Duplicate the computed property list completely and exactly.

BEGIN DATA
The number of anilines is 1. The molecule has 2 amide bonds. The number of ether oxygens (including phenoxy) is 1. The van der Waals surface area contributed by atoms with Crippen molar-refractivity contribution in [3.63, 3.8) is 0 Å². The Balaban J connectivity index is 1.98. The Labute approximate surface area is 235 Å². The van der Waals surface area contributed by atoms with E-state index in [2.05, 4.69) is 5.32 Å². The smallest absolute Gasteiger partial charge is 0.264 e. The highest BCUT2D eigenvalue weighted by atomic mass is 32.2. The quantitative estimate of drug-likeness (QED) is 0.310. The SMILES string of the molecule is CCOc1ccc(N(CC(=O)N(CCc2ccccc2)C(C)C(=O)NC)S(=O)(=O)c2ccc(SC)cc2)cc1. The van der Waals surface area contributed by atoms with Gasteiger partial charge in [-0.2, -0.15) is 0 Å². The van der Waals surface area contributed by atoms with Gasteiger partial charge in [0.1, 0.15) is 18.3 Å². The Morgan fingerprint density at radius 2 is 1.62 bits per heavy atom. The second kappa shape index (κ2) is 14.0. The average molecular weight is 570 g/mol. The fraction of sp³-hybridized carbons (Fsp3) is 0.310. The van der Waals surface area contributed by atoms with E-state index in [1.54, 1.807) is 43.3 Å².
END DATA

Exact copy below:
The number of anilines is 1. The molecule has 2 amide bonds. The number of ether oxygens (including phenoxy) is 1. The van der Waals surface area contributed by atoms with Crippen molar-refractivity contribution in [3.63, 3.8) is 0 Å². The Balaban J connectivity index is 1.98. The Labute approximate surface area is 235 Å². The van der Waals surface area contributed by atoms with E-state index in [2.05, 4.69) is 5.32 Å². The smallest absolute Gasteiger partial charge is 0.264 e. The highest BCUT2D eigenvalue weighted by atomic mass is 32.2. The quantitative estimate of drug-likeness (QED) is 0.310. The SMILES string of the molecule is CCOc1ccc(N(CC(=O)N(CCc2ccccc2)C(C)C(=O)NC)S(=O)(=O)c2ccc(SC)cc2)cc1. The van der Waals surface area contributed by atoms with Gasteiger partial charge in [-0.2, -0.15) is 0 Å². The van der Waals surface area contributed by atoms with Gasteiger partial charge in [0.1, 0.15) is 18.3 Å². The Morgan fingerprint density at radius 2 is 1.62 bits per heavy atom. The second kappa shape index (κ2) is 14.0. The average molecular weight is 570 g/mol. The fraction of sp³-hybridized carbons (Fsp3) is 0.310. The van der Waals surface area contributed by atoms with E-state index in [1.54, 1.807) is 43.3 Å².